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How Anxiety Sabotages Weight Loss

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If you’re trying to lose weight, you know healthy eating is a major component. However, in times of high stress and anxiety, it’s common for many people to turn to food as a source of comfort.

“With the collective stress of the pandemic, in conjunction with the social distancing orders and recommendations, many people will feel isolated and lonely, which may lead to anxiety and depression for some,” says Dana Rose Garfin, PhD, assistant adjunct professor at the University of California Irvine’s Sue & Bill Gross School of Nursing. “This, in turn, may lower motivation to stick to a fitness regimen and lead to overeating as a coping mechanism.”

However, while anxiety and stress are normal reactions, they don’t have to deter your weight-loss goals.


When people eat for comfort when feeling anxious or stressed, they don’t typically opt for a stalk of celery. “Stress makes us want to eat high-fat or high-satiety foods,” says Melanie Greenberg, PhD, a clinical psychologist in the San Francisco Bay area. “This is wired in response from the days where there was not enough food available or when you might be cut off from food sources for long periods in difficult times — for example, wartime.”

What’s more, when you feel stressed and anxious, your body produces hormones, which make it more likely you reach for unhealthy foods. “Stress hormones — such as cortisol — stimulate insulin release [which can lead to inflammation and weight gain],” says Garfin, who studies ways community disasters and negative life events affect mental and physical health. “This is to help activate the flight-or-fight response and to release energy to help your body get into action to combat a threat. But when the threat is mental, this can backfire and cause food cravings.”


If you’re prone to eating more when you’re feeling stressed and anxious, try these strategies:



You may be feeling lost if you’re stuck at home instead of going to work. You may miss going to the gym or seeing your friends. Creating a new daily schedule may help you cope with the changes more easily.

“Get into a routine despite the disruption,” recommends Garfin. “Use the extra time to try some new healthy recipes and stay motivated by using virtual apps to connect with a fitness community.”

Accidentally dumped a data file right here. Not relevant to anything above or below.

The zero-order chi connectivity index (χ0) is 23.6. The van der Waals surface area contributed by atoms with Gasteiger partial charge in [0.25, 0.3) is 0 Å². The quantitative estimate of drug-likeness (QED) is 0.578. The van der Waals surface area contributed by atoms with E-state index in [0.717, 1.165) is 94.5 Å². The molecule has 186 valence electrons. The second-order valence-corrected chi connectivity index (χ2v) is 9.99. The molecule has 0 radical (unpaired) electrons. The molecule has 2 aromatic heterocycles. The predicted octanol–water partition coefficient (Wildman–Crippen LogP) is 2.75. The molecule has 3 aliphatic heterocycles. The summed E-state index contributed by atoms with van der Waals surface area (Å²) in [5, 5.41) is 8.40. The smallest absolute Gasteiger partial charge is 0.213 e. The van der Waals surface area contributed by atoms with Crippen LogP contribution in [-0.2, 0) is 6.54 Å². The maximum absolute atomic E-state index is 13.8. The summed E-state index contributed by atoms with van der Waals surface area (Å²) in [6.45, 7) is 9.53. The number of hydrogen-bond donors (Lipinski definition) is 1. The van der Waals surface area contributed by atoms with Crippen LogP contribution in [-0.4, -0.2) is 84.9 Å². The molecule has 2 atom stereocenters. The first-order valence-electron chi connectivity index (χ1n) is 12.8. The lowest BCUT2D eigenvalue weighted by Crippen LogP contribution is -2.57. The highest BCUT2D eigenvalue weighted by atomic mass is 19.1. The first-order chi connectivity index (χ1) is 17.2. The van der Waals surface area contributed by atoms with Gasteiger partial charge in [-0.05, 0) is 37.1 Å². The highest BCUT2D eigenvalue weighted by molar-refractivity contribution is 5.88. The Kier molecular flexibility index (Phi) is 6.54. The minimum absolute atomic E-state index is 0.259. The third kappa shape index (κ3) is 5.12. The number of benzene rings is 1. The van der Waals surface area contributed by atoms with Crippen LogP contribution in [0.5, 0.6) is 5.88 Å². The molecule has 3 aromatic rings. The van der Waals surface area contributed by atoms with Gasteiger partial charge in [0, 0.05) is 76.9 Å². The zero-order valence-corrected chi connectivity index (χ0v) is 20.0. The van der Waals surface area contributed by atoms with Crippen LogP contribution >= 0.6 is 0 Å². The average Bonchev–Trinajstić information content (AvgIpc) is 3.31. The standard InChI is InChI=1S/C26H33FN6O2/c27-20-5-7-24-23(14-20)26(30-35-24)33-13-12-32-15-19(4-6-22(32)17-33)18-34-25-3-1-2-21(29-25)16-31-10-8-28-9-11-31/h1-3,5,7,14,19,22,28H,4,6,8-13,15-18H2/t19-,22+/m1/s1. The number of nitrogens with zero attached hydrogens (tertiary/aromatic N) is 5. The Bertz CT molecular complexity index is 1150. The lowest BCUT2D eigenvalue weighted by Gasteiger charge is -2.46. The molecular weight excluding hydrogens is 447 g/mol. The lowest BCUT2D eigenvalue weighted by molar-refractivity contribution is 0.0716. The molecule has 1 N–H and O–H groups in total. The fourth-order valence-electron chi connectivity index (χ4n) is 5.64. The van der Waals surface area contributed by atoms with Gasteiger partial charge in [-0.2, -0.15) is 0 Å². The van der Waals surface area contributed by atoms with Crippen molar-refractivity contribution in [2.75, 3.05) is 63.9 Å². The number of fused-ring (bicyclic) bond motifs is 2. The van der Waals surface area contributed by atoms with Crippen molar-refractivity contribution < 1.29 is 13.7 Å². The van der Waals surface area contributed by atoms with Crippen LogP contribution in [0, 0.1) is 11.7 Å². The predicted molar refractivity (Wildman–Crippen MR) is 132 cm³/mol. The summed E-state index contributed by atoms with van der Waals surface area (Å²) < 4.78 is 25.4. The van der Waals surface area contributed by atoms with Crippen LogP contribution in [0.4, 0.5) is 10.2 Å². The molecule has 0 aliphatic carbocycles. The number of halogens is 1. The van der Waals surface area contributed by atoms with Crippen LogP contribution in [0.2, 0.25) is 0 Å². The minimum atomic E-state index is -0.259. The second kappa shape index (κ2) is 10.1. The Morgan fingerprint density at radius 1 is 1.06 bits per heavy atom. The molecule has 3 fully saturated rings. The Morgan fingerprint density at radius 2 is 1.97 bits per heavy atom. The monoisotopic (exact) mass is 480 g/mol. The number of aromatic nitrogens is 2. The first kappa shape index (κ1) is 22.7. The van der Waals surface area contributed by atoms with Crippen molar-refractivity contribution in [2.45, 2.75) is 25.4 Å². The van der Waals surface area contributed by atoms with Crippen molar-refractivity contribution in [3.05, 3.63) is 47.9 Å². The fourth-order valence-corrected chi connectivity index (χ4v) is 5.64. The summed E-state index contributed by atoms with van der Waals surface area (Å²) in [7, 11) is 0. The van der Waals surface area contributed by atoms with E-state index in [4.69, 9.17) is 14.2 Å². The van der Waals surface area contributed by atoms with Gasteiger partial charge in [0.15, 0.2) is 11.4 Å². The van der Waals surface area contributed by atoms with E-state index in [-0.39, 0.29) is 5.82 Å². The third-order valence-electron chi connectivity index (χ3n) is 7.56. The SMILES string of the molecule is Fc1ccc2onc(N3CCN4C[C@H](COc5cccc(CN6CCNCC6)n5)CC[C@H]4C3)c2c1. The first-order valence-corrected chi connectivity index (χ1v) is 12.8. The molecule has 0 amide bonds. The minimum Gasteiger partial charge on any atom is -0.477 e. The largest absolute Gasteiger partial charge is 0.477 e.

Whether it’s a quick at-home bodyweight workout or a solo walk around the neighborhood, try to add more movement to your days. Exercise has been shown to boost mood levels and help relieve anxiety and depression. “Endorphins are feel-good chemicals that are released during exercise. These will be very beneficial to maintaining a positive attitude during the quarantine,” says Garfin.



Not getting enough sleep is associated with weight gain, so sticking to a sleep routine is important,” says Garfin. Try following this hour-by-hour nighttime timeline to ensure you unwind at the end of the day and set yourself up for a good night’s rest.



Connecting with friends helps to boost mood levels and keep you accountable. Even if you can’t see your friends and family in person, you can get on the phone or do an online video chat. “Talking to others is a must,” says Jagdish Khubchandani, PhD, professor of health science at Ball State University in Muncie, Indiana. “It will help you verbalize your anxiety,” thus helping release stress and prevent overeating.



Accept that you may not make all of your usual healthy choices right now, but don’t abandon your plan. “Try to find the middle ground between giving up on healthy eating habits altogether and trying to be perfect about your diet,” says Greenberg.

“Food is a way to nurture our body, mind and soul,” says Garfin. “That doesn’t mean you should eat a pint of ice cream every night of the quarantine, but it does mean you should find some space for flexibility and self-care.” In other words, enjoy treats in moderation as consistency beats perfection when it comes to losing weight.



Meditation can help build mental strength and reduce stress, making it less likely you’ll turn to food to cope with anxiety. It’s easier than you think to get started and there are different styles to match your personality. You can even try a moving meditation while walking.



If you need help coping with anxiety or have signs of disordered eating, don’t be afraid to reach out to a healthcare professional.

Meet your weight loss goals with recipes from our Under 300 Calories collection, featuring meals, desserts, and snacks. Simply tap “Recipe Discovery” in the MyFitnessPal app.

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